The burden of chronic ureteral stenting in cervical cancer survivors

Robert A. Goldfarb, Yunhua Fan, Stephanie Jarosek, Sean P. Elliott

Research output: Contribution to journalArticle

3 Scopus citations

Abstract

Purpose: Ureteral obstruction in cervical cancer occurs in up to 11% of patients, many of whom undergo ureteral stenting. Our aim was to describe the patient burden of chronic ureteral stenting in a population-based cohort by detailing two objectives: (1) the frequency of repeat procedures for ureteral obstruction; and, (2) the frequency of urinary adverse effects (UAEs) (e.g., lower urinary tract symptoms, flank pain). Materials and Methods: From SEER-Medicare, we identified 202 women who underwent ureteral stent placement prior to or following cervical cancer treatment. The frequency of repeat procedures and rate ratios were compared between treatment modalities. The rates and rate ratios of UAEs were compared between our primary cohort (stent + cervical cancer) and the following groups: no stent + cervical cancer, stent + no cancer, and no stent + no cancer. The "no cancer" group was drawn from the 5% Medicare sample. Results: 117/202 women (58%) underwent >1 stent procedure. The frequency of additional procedures was significantly higher in patients who received radiation as part of their treatment. UAEs were very common in women with stent + cancer. The rate of UTI was 190 (per 100 person-years), 67 for LUTS, 42 for stones, and 6 for flank pain. These rates were 3-10 fold higher than in the no stent + no cancer control group; rates were also higher than in the no stent + cancer and the stent + no cancer women. Conclusions: The burden of disease associated with ureteral stents is higher than expected and urologists should be actively involved in stent management, screening for associated symptoms and offering definitive reconstruction when appropriate.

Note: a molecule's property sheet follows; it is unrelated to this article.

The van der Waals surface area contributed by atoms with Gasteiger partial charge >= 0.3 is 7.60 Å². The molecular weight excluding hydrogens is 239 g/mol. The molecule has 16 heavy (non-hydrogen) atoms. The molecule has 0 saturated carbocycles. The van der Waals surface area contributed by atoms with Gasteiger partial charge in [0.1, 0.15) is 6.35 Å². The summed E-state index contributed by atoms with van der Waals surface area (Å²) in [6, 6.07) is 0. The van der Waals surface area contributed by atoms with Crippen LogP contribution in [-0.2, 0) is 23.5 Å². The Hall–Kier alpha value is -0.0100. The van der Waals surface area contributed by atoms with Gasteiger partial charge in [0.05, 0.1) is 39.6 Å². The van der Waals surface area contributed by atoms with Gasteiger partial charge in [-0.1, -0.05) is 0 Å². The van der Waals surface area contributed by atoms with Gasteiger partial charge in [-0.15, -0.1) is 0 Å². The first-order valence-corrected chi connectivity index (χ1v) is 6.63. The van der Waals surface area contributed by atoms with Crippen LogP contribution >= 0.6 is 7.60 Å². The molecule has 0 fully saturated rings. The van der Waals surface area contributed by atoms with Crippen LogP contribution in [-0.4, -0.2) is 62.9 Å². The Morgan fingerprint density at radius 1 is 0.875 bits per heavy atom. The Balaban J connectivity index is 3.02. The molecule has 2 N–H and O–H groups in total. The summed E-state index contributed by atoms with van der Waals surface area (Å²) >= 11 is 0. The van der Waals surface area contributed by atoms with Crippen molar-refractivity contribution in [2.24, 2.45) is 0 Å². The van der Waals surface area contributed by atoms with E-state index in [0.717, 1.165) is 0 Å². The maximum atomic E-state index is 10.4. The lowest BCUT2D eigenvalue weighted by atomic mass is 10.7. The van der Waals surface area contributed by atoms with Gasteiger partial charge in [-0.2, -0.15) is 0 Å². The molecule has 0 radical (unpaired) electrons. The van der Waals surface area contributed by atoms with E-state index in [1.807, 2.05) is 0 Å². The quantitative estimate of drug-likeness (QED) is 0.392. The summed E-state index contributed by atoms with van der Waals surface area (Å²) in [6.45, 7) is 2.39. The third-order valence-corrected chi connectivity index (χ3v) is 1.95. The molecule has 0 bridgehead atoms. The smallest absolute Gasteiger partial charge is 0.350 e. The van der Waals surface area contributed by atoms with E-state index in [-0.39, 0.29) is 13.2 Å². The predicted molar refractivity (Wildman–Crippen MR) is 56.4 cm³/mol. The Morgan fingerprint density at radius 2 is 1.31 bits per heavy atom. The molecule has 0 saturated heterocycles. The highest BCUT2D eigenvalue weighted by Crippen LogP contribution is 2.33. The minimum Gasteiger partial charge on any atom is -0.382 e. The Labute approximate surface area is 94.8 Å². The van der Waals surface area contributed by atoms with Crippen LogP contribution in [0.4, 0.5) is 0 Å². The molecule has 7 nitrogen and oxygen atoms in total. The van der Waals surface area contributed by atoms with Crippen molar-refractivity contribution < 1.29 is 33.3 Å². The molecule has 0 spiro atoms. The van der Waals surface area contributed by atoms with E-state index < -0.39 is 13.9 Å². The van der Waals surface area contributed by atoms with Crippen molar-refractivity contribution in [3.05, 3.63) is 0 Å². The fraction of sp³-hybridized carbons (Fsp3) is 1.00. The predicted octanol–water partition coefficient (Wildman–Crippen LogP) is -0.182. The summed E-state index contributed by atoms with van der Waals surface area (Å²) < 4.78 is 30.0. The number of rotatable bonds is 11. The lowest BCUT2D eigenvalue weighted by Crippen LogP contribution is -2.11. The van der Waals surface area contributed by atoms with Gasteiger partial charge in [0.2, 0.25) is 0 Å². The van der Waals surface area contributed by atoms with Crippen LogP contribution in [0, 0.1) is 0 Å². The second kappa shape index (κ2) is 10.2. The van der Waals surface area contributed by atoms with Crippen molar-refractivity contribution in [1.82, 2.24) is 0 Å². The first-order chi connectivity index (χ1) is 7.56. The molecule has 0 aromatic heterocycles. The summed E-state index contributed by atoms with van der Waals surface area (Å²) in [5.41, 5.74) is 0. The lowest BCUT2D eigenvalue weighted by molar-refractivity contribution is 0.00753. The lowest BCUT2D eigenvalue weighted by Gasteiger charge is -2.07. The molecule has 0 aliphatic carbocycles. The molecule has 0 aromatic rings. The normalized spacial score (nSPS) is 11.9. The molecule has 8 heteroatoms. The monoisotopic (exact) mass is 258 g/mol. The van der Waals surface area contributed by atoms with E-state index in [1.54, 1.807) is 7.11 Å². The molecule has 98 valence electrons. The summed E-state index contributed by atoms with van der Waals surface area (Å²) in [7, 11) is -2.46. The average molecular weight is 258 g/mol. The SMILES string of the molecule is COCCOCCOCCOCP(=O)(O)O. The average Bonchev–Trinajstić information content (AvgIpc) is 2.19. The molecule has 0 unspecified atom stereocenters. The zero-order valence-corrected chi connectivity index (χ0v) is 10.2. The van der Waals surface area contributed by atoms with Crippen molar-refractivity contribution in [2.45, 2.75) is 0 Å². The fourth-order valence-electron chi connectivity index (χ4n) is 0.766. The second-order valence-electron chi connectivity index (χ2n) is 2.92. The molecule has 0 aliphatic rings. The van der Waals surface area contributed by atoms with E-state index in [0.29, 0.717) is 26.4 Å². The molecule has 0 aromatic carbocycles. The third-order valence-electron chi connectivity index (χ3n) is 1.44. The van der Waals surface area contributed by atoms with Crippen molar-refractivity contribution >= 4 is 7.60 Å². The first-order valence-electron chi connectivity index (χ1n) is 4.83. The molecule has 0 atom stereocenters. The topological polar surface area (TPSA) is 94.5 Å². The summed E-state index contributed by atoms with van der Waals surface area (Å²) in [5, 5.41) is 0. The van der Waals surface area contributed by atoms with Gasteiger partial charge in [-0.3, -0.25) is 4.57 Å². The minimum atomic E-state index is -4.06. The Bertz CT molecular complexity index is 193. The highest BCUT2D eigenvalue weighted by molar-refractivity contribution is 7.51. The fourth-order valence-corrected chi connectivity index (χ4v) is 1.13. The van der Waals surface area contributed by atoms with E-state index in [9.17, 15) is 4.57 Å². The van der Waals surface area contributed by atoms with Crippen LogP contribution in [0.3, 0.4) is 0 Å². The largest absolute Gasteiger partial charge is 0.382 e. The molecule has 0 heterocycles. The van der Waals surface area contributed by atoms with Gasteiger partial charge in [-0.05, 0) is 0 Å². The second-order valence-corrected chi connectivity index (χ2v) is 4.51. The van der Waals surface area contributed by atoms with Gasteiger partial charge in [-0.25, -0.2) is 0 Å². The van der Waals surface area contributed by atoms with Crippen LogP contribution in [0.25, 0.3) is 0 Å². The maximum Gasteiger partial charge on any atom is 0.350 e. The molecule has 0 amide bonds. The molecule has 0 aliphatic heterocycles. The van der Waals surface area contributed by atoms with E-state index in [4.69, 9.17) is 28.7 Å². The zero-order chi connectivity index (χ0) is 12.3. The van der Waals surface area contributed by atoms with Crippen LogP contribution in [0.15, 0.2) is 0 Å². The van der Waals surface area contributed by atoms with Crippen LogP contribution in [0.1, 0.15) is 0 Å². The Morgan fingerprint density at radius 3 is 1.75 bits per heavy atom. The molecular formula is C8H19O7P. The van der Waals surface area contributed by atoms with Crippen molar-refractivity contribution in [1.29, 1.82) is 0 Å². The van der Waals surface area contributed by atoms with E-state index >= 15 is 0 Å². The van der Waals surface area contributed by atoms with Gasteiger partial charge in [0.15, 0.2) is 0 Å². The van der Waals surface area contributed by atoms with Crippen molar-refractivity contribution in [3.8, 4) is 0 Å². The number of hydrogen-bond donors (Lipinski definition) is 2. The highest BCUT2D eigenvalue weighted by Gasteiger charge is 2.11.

Original languageEnglish (US)
Pages (from-to)104-111
Number of pages8
JournalInternational Braz J Urol
Volume43
Issue number1
DOIs
StatePublished - Jan 1 2017

Keywords

  • Neoplasms
  • Survivors
  • Ureteral obstruction

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